In order to understand this system of philosophy we have to be familiar with 2 concepts. The concept of ataraxia and the concept of aponia. Ataraxia is Greek for a state tranquility, freedom from disturbance of judgement and freedom from fear. This state is achieved through knowledge. Aponia is another Greek term that means absence of pain. So, for Epicurus, the combination of these 2 states constitutes the key to achieve happiness in its highest form.
For Epicurus all good and bad derive from sensation. The sensations that lead to pleasure are good and the sensations that lead to pain are bad. This has been misinterpreted as a rampant pursuit for pleasure, however, Epicurus was an advocate for moderation because he stated that excessive plasure leads to pain. Examples of this are gluttony, which leads to gastrointestinal discomfort and lust, which leads to eventual sexual dissatisfaction with the partner. In Epicureanism the value of friendship is so important that having a circle of friends you can trust is one of the most important means for securing a tranquil life.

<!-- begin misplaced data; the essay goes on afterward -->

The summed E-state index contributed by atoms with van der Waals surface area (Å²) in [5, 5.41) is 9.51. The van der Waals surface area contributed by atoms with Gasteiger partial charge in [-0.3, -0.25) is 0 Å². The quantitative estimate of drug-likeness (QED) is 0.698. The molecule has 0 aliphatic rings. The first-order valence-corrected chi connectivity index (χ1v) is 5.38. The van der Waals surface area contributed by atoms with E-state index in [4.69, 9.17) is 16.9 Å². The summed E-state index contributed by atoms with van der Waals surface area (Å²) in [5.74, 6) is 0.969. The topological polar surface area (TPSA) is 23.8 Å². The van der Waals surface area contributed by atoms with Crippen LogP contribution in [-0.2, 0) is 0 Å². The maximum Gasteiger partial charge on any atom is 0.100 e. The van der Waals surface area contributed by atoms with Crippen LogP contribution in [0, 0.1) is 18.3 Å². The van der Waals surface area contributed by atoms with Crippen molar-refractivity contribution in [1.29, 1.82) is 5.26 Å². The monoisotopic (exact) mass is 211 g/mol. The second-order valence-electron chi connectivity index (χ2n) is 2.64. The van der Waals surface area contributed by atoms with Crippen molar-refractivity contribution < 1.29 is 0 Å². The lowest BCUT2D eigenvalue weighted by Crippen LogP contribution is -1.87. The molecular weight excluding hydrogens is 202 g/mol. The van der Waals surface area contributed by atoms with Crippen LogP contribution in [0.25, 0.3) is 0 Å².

With respect to religion Epicurus was a visionary. 2300 years ago he embraced the atomic theory of Democritus and had a materialistic view of the world. He preached freedom from superstition in all its forms and stated that the gods, if they existed, they must be neutral entities. The famous Epicurean paradox states the following "Either God wants to abolish evil, and cannot; or he can, but does not want to. ... If he wants to, but cannot, he is impotent. If he can, but does not want to, he is wicked. ... If, as they say, God can abolish evil, and God really wants to do it, why is there evil in the world?" After the official acknowledgement of Christianity by Constantine, Epicureanism was repressed. Epicurus' theory that the gods did not affect human affairs had always been at odds with the fear-inspiring Christian God. Christianity got much of its philosophical foundation from the Stoics.